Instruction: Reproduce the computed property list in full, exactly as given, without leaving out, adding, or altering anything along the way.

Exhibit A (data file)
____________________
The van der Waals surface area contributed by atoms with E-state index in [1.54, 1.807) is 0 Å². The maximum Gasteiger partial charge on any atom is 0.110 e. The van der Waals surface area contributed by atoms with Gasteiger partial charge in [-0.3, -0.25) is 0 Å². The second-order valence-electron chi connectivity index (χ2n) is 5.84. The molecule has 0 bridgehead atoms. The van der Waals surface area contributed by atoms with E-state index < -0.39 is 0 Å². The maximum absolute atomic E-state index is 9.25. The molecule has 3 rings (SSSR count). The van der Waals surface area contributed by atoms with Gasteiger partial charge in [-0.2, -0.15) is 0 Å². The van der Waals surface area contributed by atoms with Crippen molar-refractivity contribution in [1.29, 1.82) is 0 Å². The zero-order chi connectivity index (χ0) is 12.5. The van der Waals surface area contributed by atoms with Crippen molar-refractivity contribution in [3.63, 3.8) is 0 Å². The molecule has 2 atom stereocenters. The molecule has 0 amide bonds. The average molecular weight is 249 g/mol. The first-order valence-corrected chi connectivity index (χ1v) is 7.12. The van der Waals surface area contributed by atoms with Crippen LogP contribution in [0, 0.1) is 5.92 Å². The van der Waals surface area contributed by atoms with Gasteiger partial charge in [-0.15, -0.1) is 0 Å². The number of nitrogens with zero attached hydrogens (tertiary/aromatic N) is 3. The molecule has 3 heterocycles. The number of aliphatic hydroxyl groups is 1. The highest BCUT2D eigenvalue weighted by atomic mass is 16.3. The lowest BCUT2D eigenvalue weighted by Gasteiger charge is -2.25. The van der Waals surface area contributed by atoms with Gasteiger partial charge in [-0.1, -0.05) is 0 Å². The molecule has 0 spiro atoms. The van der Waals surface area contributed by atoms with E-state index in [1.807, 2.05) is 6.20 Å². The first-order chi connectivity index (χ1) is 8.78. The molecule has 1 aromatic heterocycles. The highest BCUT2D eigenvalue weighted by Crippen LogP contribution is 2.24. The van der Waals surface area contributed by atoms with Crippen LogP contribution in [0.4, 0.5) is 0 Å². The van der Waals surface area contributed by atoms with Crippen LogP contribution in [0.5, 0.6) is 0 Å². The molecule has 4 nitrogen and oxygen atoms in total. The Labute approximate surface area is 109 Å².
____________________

The van der Waals surface area contributed by atoms with E-state index in [1.54, 1.807) is 0 Å². The maximum Gasteiger partial charge on any atom is 0.110 e. The van der Waals surface area contributed by atoms with Gasteiger partial charge in [-0.3, -0.25) is 0 Å². The second-order valence-electron chi connectivity index (χ2n) is 5.84. The molecule has 0 bridgehead atoms. The van der Waals surface area contributed by atoms with E-state index < -0.39 is 0 Å². The maximum absolute atomic E-state index is 9.25. The molecule has 3 rings (SSSR count). The van der Waals surface area contributed by atoms with Gasteiger partial charge in [-0.2, -0.15) is 0 Å². The van der Waals surface area contributed by atoms with Crippen molar-refractivity contribution in [1.29, 1.82) is 0 Å². The zero-order chi connectivity index (χ0) is 12.5. The van der Waals surface area contributed by atoms with Crippen molar-refractivity contribution in [3.63, 3.8) is 0 Å². The molecule has 2 atom stereocenters. The molecule has 0 amide bonds. The average molecular weight is 249 g/mol. The first-order valence-corrected chi connectivity index (χ1v) is 7.12. The van der Waals surface area contributed by atoms with Crippen LogP contribution in [0, 0.1) is 5.92 Å². The van der Waals surface area contributed by atoms with Gasteiger partial charge in [-0.15, -0.1) is 0 Å². The number of nitrogens with zero attached hydrogens (tertiary/aromatic N) is 3. The molecule has 3 heterocycles. The number of aliphatic hydroxyl groups is 1. The highest BCUT2D eigenvalue weighted by atomic mass is 16.3. The lowest BCUT2D eigenvalue weighted by Gasteiger charge is -2.25. The van der Waals surface area contributed by atoms with Gasteiger partial charge in [-0.1, -0.05) is 0 Å². The molecule has 0 spiro atoms. The van der Waals surface area contributed by atoms with E-state index in [1.807, 2.05) is 6.20 Å². The first-order chi connectivity index (χ1) is 8.78. The molecule has 1 aromatic heterocycles. The highest BCUT2D eigenvalue weighted by Crippen LogP contribution is 2.24. The van der Waals surface area contributed by atoms with Crippen LogP contribution in [0.4, 0.5) is 0 Å². The van der Waals surface area contributed by atoms with Crippen LogP contribution in [0.5, 0.6) is 0 Å². The molecule has 4 nitrogen and oxygen atoms in total. The Labute approximate surface area is 109 Å².